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NATO apologizes for Afghan airstrike that it says killed 9 civilians

By the CNN Wire Staff
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Smoke rises from the governor's office in Afghanistan after a deadly suicide attack on Saturday.
  • NEW: An ISAF commander offers his "sincere apologies," vows compensation
  • NEW: He says the strike hit a building where insurgents -- and civilians -- were
  • Afghanistan's president warns the U.S. military and government "for the last time"
  • Helmand province has been the scene of intense fighting this month
  • NATO
  • Afghanistan War

Kabul, Afghanistan (CNN) -- A coalition commander offered his alliance's "sincere apologies" Sunday for an airstrike that he said killed nine civilians in southern Afghanistan.

Maj. Gen. John Toolan, the head of the International Security Assistance Force's command in southwest Afghanistan, said his apology was being made "on behalf of the coalition" and its top leaders, including U.S. Army Gen. David Petraeus. He pleaded with Afghans to not only forgive, but also to work with coalition forces in hopes of bolstering their security.

"I offer our heartfelt apologies to the families and friends of those killed," Toolan said in a statement. "I ask that the Afghan people continue to trust and assist their security forces, so that together we can stop the senseless killing brought upon us by an enemy who wants to exploit the Afghan people through fear and violence."

Earlier, Afghan and NATO officials said that Saturday's attack in Helmand province killed a dozen children and two women. There was no immediate explanation for the disparity between this figure and the toll of nine civilians killed offered Sunday by Toolan, who also noted that a U.S. Marine was killed immediately before the strike.

The strike provoked the ire of Afghan President Hamid Karzai, who strongly condemned the airstrike and insisted he was warning the U.S military and government "for the last time" on behalf of the Afghan people about civilian deaths. He called the operation a mistake, but offered a different death toll, saying 10 children, two women and two men were killed.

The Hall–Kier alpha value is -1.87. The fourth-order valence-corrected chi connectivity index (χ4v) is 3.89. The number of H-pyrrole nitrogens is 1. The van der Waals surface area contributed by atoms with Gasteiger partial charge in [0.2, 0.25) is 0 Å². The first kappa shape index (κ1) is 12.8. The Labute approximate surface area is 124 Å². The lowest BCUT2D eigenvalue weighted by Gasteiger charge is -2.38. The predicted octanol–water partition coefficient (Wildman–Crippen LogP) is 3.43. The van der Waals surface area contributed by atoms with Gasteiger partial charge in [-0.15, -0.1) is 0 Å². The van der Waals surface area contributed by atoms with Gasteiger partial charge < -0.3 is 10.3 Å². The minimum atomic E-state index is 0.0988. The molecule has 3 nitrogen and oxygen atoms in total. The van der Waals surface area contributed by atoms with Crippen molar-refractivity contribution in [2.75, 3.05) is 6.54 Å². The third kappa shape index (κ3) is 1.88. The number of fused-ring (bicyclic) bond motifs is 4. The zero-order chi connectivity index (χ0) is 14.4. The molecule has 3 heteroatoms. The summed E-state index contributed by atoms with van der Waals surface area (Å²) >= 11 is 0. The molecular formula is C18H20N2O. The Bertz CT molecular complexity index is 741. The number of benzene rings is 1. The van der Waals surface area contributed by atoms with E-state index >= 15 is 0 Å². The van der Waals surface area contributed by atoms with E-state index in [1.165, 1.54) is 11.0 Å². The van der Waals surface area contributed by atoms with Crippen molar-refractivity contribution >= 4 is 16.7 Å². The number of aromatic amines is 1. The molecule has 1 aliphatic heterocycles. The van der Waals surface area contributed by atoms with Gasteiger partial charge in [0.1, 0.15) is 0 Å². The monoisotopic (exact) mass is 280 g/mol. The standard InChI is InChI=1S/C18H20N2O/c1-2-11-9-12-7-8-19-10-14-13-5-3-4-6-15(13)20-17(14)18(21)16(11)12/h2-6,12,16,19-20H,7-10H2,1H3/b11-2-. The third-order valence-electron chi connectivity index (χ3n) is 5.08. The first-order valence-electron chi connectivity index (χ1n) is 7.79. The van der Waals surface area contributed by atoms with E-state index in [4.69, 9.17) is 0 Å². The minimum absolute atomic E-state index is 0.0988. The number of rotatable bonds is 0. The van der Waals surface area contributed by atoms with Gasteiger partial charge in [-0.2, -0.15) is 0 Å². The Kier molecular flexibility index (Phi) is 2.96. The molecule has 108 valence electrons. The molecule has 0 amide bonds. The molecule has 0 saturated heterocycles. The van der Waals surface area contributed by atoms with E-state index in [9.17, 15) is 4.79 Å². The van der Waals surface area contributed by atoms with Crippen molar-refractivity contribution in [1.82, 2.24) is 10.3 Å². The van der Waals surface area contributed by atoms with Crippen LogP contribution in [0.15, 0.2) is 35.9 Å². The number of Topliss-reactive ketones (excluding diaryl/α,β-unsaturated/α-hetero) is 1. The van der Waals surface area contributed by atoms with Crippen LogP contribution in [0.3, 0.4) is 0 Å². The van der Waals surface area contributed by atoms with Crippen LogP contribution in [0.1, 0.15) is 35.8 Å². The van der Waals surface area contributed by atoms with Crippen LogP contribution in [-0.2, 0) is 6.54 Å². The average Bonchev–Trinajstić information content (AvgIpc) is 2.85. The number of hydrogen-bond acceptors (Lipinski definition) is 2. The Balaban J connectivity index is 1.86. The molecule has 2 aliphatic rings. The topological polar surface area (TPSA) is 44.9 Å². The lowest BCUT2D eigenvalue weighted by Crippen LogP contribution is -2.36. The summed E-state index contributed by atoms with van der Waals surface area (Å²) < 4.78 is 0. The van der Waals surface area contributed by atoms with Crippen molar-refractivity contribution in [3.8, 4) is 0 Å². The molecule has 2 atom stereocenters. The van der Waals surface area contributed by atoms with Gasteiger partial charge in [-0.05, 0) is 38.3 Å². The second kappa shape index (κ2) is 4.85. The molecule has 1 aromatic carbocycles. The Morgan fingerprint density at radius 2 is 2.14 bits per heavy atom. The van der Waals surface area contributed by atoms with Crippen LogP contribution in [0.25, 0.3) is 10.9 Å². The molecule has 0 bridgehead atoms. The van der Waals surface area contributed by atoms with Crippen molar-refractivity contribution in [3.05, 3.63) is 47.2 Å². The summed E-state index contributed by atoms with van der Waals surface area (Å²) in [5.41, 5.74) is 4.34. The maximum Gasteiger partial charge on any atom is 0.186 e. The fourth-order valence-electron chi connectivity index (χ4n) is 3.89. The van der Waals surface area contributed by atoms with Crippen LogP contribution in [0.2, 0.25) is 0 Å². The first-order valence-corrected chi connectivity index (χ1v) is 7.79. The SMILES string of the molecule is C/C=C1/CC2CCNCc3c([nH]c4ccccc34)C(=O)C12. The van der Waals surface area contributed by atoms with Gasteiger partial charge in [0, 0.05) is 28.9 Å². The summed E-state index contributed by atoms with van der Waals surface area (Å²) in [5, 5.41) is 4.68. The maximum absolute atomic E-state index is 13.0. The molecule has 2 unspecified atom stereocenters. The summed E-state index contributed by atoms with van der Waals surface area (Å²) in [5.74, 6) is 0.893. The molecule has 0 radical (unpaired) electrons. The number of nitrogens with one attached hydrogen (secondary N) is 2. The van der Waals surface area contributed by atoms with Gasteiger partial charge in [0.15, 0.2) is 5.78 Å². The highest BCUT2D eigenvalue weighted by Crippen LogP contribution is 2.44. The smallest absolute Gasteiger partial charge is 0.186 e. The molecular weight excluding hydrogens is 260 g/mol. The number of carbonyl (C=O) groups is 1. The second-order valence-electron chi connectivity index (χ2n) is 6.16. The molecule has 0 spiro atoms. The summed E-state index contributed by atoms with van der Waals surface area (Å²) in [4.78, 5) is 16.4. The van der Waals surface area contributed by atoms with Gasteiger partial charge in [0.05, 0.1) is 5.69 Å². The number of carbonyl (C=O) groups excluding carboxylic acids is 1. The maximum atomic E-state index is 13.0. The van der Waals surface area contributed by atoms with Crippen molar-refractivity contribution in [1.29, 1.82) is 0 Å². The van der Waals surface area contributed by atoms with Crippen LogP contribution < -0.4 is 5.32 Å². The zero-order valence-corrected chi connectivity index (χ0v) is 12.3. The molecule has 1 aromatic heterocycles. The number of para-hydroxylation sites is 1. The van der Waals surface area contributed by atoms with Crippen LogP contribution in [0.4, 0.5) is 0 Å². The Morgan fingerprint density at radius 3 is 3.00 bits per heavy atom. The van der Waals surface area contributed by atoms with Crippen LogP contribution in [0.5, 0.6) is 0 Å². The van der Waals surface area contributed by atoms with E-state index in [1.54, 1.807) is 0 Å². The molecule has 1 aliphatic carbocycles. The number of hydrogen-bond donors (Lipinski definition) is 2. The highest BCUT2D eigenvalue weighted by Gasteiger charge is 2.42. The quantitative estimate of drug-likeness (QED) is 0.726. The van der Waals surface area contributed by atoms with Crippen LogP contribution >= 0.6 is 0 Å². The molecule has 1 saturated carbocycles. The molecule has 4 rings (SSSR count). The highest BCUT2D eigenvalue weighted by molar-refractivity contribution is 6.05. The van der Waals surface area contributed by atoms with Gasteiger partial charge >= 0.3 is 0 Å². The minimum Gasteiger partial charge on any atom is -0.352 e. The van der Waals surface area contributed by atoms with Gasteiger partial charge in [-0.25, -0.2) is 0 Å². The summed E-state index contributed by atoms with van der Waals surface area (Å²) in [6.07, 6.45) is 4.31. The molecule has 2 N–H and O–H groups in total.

According to Toolan's statement, the strike occurred after coalition troops came under attack in Helmand's Now Zad district, leading to the death of the American Marine.

Five insurgents then moved into a compound, where they continued to fire, the ISAF commander said. An airstrike was then ordered on this building "to neutralize the threat."

Residents claimed that projectiles coming from a coalition helicopter hit two houses where women and children were staying, ISAF spokesman Daud Ahamadi had said earlier.

"Unfortunately, the compound the insurgents purposefully occupied was later discovered to house innocent civilians," Toolan said in his statement..

Even as a full investigation into the incident continues, the ISAF commander said, "We will ensure we make amends to the families (of those killed) in accordance with Afghan culture."

Helmand province, a Taliban stronghold that borders Pakistan, has been the scene of intense fighting this month since insurgents launched their so-called spring offensive.

Anger in Afghanistan and Pakistan over civilian casualties has mounted in recent months following NATO airstrikes that have killed dozens along their shared border.

In March, U.S. Defense Secretary Robert Gates offered a personal apology to Afghan President Karzai for the killings of nine boys in a helicopter attack targeting insurgents.

The top coalition commander in Afghanistan has warned of a likely increase in high-profile attacks by insurgents looking to demonstrate their ability to strike. In a letter this month to ISAF forces, Petraeus said the attacks may increase the risk of civilian casualties and put Afghan and ISAF forces in difficult situations.

CNN's Larry Shaughnessy contributed to this story.